For many children with asthma, coughing is an early warning sign of a flare-up, an expert says.
Understanding asthma and knowing what to expect can help parents prevent or lessen the severity of asthma attacks, said Dr. Ronald Ferdman, a pediatric allergist-immunologist at Children’s Hospital Los Angeles.
He provided the following tips to help parents protect their children’s health:
- Know the triggers. It’s important to minimize children’s exposure to asthma triggers you can control, such as tobacco smoke, dust and pet dander. Colds and weather changes are out of your control, but knowing they can exacerbate asthma can keep you ahead of flare-ups.
- Don’t limit physical activity. In general, it’s better to give children a dose of their quick-relief medication (albuterol or levalbuterol) before they exercise and sometimes afterwards.
- Be prepared. Store quick-relief medicine at every location where your child spends time, including school, home or day care. Refill these prescriptions before they run out.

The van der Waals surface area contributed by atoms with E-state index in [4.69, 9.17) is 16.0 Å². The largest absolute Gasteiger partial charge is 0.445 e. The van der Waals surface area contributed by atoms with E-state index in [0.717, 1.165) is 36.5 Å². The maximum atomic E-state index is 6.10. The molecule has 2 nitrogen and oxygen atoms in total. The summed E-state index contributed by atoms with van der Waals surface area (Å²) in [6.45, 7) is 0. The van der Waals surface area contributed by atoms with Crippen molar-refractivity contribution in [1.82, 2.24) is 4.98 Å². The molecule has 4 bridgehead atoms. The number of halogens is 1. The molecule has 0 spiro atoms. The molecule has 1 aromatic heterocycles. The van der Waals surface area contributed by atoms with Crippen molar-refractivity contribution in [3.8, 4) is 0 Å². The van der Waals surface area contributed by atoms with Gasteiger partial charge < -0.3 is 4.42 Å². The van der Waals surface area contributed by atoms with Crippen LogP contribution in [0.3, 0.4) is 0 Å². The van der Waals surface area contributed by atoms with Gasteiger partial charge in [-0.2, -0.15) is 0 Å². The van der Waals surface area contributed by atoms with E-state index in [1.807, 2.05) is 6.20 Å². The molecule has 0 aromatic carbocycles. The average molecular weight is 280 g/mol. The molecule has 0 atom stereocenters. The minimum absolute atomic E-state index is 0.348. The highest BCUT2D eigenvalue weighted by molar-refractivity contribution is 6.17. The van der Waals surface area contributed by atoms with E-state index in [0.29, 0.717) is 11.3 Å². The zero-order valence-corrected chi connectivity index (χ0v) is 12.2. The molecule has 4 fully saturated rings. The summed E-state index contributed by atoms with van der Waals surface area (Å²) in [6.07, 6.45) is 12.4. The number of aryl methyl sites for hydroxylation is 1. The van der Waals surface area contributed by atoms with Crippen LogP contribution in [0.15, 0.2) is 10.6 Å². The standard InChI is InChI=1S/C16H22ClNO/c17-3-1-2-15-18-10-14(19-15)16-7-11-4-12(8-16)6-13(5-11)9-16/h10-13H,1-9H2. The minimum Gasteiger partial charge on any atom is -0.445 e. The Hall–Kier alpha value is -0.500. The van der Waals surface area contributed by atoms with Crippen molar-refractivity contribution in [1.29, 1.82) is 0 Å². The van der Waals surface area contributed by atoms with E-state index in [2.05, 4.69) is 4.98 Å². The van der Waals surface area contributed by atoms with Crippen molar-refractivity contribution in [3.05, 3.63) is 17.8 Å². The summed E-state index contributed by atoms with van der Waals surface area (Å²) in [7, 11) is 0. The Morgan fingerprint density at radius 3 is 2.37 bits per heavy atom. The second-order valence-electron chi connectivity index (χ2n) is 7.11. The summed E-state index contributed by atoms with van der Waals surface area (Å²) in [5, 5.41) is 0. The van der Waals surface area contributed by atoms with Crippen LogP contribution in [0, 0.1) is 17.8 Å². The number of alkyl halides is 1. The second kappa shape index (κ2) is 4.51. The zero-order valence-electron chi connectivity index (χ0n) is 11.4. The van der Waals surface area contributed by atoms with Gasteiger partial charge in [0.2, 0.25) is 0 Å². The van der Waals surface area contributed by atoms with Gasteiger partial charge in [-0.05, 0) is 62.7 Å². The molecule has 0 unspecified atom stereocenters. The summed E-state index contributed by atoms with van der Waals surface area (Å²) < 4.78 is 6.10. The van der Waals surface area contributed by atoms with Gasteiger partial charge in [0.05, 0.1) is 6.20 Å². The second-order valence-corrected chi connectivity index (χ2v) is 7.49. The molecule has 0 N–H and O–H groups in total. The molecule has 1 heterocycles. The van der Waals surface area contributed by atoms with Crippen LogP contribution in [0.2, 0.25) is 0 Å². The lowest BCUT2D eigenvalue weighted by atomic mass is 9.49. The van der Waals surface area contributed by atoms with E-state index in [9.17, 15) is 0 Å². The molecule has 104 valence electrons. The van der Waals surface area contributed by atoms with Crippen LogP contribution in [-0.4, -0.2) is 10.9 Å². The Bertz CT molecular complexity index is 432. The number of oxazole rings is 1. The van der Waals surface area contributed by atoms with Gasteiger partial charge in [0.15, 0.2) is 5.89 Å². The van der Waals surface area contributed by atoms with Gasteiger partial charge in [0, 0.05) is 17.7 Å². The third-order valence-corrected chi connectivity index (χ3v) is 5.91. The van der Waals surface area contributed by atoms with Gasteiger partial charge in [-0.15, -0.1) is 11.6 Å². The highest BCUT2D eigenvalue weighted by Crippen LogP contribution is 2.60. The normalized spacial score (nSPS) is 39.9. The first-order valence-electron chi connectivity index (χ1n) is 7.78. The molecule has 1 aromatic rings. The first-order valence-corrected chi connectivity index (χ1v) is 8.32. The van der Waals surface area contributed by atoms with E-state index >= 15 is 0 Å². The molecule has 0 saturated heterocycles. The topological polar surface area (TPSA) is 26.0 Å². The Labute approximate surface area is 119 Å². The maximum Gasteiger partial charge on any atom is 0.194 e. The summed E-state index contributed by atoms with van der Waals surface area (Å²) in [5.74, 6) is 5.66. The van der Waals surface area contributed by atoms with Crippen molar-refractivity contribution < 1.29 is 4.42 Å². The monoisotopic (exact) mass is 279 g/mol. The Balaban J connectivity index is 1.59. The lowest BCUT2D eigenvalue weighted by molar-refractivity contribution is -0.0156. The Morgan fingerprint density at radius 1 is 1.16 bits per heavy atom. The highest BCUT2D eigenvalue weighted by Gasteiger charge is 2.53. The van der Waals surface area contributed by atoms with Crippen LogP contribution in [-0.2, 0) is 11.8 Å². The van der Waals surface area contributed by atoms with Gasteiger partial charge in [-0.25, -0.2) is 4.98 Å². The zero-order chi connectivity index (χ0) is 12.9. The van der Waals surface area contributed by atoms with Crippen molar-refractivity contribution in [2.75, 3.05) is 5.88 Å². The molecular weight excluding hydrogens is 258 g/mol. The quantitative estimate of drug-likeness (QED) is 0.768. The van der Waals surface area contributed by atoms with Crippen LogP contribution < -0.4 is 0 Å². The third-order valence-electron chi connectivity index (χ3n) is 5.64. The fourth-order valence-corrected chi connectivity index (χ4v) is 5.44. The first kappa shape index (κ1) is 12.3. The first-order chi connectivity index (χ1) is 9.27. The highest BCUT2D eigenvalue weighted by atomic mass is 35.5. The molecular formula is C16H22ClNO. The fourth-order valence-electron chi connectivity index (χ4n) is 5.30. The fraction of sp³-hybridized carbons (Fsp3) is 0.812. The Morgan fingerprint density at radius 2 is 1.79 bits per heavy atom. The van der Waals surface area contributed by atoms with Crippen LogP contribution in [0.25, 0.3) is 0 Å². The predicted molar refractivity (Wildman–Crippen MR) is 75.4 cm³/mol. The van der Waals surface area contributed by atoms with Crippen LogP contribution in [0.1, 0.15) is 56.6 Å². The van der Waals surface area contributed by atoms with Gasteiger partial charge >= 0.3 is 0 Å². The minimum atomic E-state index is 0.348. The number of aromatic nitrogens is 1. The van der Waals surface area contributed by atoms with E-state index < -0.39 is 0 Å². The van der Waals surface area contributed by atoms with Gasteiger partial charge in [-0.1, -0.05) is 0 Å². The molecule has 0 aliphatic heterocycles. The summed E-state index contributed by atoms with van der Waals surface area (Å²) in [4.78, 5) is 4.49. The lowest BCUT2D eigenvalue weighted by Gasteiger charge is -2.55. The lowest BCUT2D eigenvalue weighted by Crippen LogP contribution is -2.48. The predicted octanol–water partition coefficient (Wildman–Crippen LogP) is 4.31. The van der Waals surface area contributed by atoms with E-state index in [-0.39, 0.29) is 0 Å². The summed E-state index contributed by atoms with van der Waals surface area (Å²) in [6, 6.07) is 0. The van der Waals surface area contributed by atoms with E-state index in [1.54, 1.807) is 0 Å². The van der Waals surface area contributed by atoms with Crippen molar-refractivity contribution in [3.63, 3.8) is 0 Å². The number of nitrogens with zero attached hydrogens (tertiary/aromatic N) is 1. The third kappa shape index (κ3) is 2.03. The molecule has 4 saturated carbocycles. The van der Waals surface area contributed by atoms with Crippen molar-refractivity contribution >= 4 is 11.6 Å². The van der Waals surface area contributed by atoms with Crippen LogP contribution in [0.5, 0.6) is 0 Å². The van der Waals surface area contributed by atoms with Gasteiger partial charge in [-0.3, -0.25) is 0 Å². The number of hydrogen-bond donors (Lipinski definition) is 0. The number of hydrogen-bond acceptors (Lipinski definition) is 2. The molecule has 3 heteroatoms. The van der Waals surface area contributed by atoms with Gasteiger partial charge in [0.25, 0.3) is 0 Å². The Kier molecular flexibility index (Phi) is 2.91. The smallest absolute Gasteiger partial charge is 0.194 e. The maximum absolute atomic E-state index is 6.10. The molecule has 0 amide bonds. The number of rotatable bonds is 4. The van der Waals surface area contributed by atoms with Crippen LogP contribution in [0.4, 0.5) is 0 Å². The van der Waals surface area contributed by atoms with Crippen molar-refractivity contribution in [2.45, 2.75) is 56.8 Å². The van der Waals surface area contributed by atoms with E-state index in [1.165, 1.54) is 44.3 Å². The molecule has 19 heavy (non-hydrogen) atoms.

- Don’t wait to medicate. Any respiratory symptoms, such as coughing, may be an early sign of an asthma flare-up. Don’t wait until a child is wheezing to give asthma medication. It is safer to give children a dose of their rescue medicine early — even if it’s not entirely clear if their asthma is flaring up — than to wait until symptoms become severe. Lung infections are the most common trigger of asthma attacks in children. Kids with asthma should get a dose of their quick-relief medication as soon as they develop symptoms of a cold.
- Stick to the treatment plan. Taking controller (preventative) medication each day is the most effective way to control chronic asthma. Children should take this medication even if they don’t have symptoms. This simply means their treatment is working. Stopping this medication without talking to a child’s doctor is risky.
With proper management, children with asthma can exercise normally, sleep well at night, attend school and avoid the emergency room. Parents shouldn’t settle for less, Ferdman said.
The U.S. National Library of Medicine provides more on asthma in children.
Source: SOURCE: Children’s Hospital Los Angeles, news release, Sept. 13, 2018
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